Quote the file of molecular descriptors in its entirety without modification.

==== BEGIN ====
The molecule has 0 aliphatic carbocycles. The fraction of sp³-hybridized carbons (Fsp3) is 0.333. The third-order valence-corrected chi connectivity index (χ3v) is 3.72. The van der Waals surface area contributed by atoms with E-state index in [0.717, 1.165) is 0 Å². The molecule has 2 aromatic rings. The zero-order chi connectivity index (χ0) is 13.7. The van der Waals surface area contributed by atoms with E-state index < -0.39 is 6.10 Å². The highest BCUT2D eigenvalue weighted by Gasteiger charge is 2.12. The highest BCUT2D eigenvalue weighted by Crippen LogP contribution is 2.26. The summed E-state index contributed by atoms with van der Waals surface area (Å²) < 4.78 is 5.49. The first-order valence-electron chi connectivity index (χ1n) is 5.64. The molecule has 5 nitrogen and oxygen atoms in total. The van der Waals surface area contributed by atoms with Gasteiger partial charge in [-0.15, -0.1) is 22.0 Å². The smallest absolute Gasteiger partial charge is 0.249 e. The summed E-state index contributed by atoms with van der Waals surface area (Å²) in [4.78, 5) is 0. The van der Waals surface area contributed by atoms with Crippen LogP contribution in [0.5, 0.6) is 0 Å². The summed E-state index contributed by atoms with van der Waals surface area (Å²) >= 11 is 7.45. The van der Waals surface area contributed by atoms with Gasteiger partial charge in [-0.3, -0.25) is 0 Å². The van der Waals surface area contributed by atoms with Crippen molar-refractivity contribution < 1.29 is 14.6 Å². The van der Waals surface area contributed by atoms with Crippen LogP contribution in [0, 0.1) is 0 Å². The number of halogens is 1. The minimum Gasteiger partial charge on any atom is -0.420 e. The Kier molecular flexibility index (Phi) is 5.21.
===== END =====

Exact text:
The molecule has 0 aliphatic carbocycles. The fraction of sp³-hybridized carbons (Fsp3) is 0.333. The third-order valence-corrected chi connectivity index (χ3v) is 3.72. The van der Waals surface area contributed by atoms with E-state index in [0.717, 1.165) is 0 Å². The molecule has 2 aromatic rings. The zero-order chi connectivity index (χ0) is 13.7. The van der Waals surface area contributed by atoms with E-state index < -0.39 is 6.10 Å². The highest BCUT2D eigenvalue weighted by Gasteiger charge is 2.12. The highest BCUT2D eigenvalue weighted by Crippen LogP contribution is 2.26. The summed E-state index contributed by atoms with van der Waals surface area (Å²) < 4.78 is 5.49. The first-order valence-electron chi connectivity index (χ1n) is 5.64. The molecule has 5 nitrogen and oxygen atoms in total. The van der Waals surface area contributed by atoms with Gasteiger partial charge in [-0.15, -0.1) is 22.0 Å². The smallest absolute Gasteiger partial charge is 0.249 e. The summed E-state index contributed by atoms with van der Waals surface area (Å²) in [4.78, 5) is 0. The van der Waals surface area contributed by atoms with Crippen LogP contribution in [0.5, 0.6) is 0 Å². The summed E-state index contributed by atoms with van der Waals surface area (Å²) >= 11 is 7.45. The van der Waals surface area contributed by atoms with Gasteiger partial charge in [-0.3, -0.25) is 0 Å². The van der Waals surface area contributed by atoms with Crippen molar-refractivity contribution < 1.29 is 14.6 Å². The van der Waals surface area contributed by atoms with Crippen LogP contribution in [0, 0.1) is 0 Å². The number of halogens is 1. The minimum Gasteiger partial charge on any atom is -0.420 e. The Kier molecular flexibility index (Phi) is 5.21.